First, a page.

She explained that NextEra has had independent third-party biologists in the field looking at migratory paths and potential turbine locations for the past three years.
She said such data has been used when deciding how to design the projects.
She said one of the company’s decisions to lessen the impact on migratory birds was to ensure all turbines are erected east of Highway 21.
Asked about local anti-wind turbine groups that have formed and have planned protests against such projects, Geneau said, “There are always going to be people in a community that resist change and aren’t open to a new project. What we’ve found is that the vast majority are in favour and often they’re the silent majority, who don’t come out to council meetings and don’t organize their own protests because they’re not protesting against something, they’re actually in favour of something.”
Geneau said NextEra has met with all the local anti-turbine groups they are aware of in the area and said things have been “very civil.”
Regarding concerns about the impact turbines could have on things such as health and real estate values, Geneau said NextEra responds from a scientific perspective and the company’s experience managing nearly 9,000 wind turbines.
She said studies show there has been no evidence of an impact on property values or a direct link between wind turbines and health.
“We can only respond based on what we know, which is we’re not seeing any evidence of the anecdotal stories that we’re hearing on the Internet and the blogs.”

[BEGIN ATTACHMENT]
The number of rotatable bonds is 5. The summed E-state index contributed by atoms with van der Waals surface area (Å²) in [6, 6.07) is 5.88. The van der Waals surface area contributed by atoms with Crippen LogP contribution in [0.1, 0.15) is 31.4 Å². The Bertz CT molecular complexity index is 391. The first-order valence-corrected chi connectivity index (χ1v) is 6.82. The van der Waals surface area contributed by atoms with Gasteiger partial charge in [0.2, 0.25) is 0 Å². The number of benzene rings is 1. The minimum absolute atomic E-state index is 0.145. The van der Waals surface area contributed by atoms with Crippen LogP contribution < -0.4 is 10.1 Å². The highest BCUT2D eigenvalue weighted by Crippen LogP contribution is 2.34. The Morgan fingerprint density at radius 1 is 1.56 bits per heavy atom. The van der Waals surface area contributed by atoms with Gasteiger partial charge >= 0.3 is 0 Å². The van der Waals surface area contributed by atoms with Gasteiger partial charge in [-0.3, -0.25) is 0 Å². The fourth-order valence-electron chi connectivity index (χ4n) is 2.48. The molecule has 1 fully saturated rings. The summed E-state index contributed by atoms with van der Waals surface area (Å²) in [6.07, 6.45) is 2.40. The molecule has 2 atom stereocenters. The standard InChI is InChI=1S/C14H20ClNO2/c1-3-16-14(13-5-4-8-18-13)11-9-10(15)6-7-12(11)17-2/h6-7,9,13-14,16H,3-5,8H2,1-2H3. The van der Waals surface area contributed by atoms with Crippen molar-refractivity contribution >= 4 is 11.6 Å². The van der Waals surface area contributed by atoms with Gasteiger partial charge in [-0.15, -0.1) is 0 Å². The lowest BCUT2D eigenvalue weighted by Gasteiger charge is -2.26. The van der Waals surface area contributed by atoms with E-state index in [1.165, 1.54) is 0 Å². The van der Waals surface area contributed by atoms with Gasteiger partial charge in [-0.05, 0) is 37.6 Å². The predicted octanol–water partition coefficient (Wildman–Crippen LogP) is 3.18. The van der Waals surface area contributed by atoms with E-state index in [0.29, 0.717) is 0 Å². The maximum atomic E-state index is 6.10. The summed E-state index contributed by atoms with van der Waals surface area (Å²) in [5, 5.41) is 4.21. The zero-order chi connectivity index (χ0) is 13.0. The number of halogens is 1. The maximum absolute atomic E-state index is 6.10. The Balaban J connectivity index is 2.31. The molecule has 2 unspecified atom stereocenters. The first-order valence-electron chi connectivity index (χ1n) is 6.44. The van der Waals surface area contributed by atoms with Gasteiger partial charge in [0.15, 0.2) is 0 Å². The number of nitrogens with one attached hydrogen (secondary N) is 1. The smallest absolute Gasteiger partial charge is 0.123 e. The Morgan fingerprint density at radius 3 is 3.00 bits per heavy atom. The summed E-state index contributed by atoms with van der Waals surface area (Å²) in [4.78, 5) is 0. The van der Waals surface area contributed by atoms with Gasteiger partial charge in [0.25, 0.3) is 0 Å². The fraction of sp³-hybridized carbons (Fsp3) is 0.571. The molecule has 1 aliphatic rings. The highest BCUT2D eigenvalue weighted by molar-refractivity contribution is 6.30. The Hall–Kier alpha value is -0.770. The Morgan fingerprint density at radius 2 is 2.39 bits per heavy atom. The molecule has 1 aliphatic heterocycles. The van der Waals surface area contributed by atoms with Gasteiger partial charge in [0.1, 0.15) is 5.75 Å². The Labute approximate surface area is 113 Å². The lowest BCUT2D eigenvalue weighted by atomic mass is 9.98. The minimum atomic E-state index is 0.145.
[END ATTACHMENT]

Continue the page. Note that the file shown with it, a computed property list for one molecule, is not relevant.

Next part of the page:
NextEra senior media relations specialist Josie Hernandez said she recently visited a wind farm the company operates in Alberta and met with the local Chamber of Commerce.
She said it’s been an interesting process for the company speaking with people who expressed fears about the project in its beginning stages who now say it’s been a great addition to the community.
Hernandez said there have been no issues with health of either the people who live there or of livestock since the project has been in operation.
Geneau added NextEra has been trying to get more involved in local events and fairs , which provides another way for the company to meet and speak with local residents.
A change was made to the Goshen project a couple of months ago, which will see NextEra building a transmission line to interconnect the project to the existing Hydro One service. As such, public information meetings will be held May 29 from 4-7 at South Huron Rec Centre in Exeter and May 30 from 4-7 p.m. at the Stanley Complex west of Varna.
Final open house meetings for the Bluewater project will be held June 13 from 4-7 p.m. at the Seaforth Community Centre and June 14 from 4-7 p.m. at the Stanley Complex. Those meetings are the final open house meetings for the Bluewater project, Geneau said, adding the company’s final proposed designs and supporting documents such as design and operation, construction and decommissioning plans will be at the meeting. Experts will also be on hand to answer questions from the public.
Documents can also be viewed at the company’s website, www.NextEraEnergyCanada.com.
Hernandez encourages members of the public to contact the company with any questions they have and to attend the open houses.